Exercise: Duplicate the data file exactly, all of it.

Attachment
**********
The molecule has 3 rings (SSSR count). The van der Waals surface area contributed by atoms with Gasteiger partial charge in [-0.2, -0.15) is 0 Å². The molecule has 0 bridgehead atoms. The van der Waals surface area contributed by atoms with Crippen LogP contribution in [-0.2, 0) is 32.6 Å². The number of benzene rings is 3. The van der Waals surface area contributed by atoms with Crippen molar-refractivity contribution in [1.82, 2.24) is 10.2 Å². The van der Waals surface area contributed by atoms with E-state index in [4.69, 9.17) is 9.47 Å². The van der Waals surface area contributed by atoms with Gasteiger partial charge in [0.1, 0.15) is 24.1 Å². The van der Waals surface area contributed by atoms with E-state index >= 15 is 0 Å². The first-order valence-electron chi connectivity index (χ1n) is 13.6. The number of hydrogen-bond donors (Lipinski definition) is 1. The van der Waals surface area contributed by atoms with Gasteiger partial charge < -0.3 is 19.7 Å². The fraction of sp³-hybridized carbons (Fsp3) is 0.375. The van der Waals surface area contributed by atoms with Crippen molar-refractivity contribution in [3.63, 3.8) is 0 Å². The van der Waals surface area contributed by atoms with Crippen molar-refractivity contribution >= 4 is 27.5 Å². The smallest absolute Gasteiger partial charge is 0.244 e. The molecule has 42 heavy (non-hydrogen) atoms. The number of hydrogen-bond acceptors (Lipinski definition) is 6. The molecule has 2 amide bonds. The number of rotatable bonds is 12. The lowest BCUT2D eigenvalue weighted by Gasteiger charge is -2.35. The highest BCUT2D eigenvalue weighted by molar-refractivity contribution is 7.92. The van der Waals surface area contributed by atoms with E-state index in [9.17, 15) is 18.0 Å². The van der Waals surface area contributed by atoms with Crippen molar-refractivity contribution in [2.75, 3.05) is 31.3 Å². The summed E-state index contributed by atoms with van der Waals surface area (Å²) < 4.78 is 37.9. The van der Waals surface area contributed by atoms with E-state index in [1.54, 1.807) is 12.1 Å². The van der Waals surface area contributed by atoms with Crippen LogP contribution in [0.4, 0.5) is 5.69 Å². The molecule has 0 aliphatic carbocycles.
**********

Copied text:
The molecule has 3 rings (SSSR count). The van der Waals surface area contributed by atoms with Gasteiger partial charge in [-0.2, -0.15) is 0 Å². The molecule has 0 bridgehead atoms. The van der Waals surface area contributed by atoms with Crippen LogP contribution in [-0.2, 0) is 32.6 Å². The number of benzene rings is 3. The van der Waals surface area contributed by atoms with Crippen molar-refractivity contribution in [1.82, 2.24) is 10.2 Å². The van der Waals surface area contributed by atoms with E-state index in [4.69, 9.17) is 9.47 Å². The van der Waals surface area contributed by atoms with Gasteiger partial charge in [0.1, 0.15) is 24.1 Å². The van der Waals surface area contributed by atoms with E-state index >= 15 is 0 Å². The first-order valence-electron chi connectivity index (χ1n) is 13.6. The number of hydrogen-bond donors (Lipinski definition) is 1. The van der Waals surface area contributed by atoms with Gasteiger partial charge < -0.3 is 19.7 Å². The fraction of sp³-hybridized carbons (Fsp3) is 0.375. The van der Waals surface area contributed by atoms with Crippen molar-refractivity contribution in [3.63, 3.8) is 0 Å². The van der Waals surface area contributed by atoms with Crippen molar-refractivity contribution >= 4 is 27.5 Å². The smallest absolute Gasteiger partial charge is 0.244 e. The molecule has 42 heavy (non-hydrogen) atoms. The number of hydrogen-bond acceptors (Lipinski definition) is 6. The molecule has 2 amide bonds. The number of rotatable bonds is 12. The lowest BCUT2D eigenvalue weighted by Gasteiger charge is -2.35. The highest BCUT2D eigenvalue weighted by molar-refractivity contribution is 7.92. The van der Waals surface area contributed by atoms with E-state index in [9.17, 15) is 18.0 Å². The van der Waals surface area contributed by atoms with Crippen molar-refractivity contribution in [2.75, 3.05) is 31.3 Å². The summed E-state index contributed by atoms with van der Waals surface area (Å²) < 4.78 is 37.9. The van der Waals surface area contributed by atoms with E-state index in [1.54, 1.807) is 12.1 Å². The van der Waals surface area contributed by atoms with Crippen LogP contribution in [0.4, 0.5) is 5.69 Å². The molecule has 0 aliphatic carbocycles.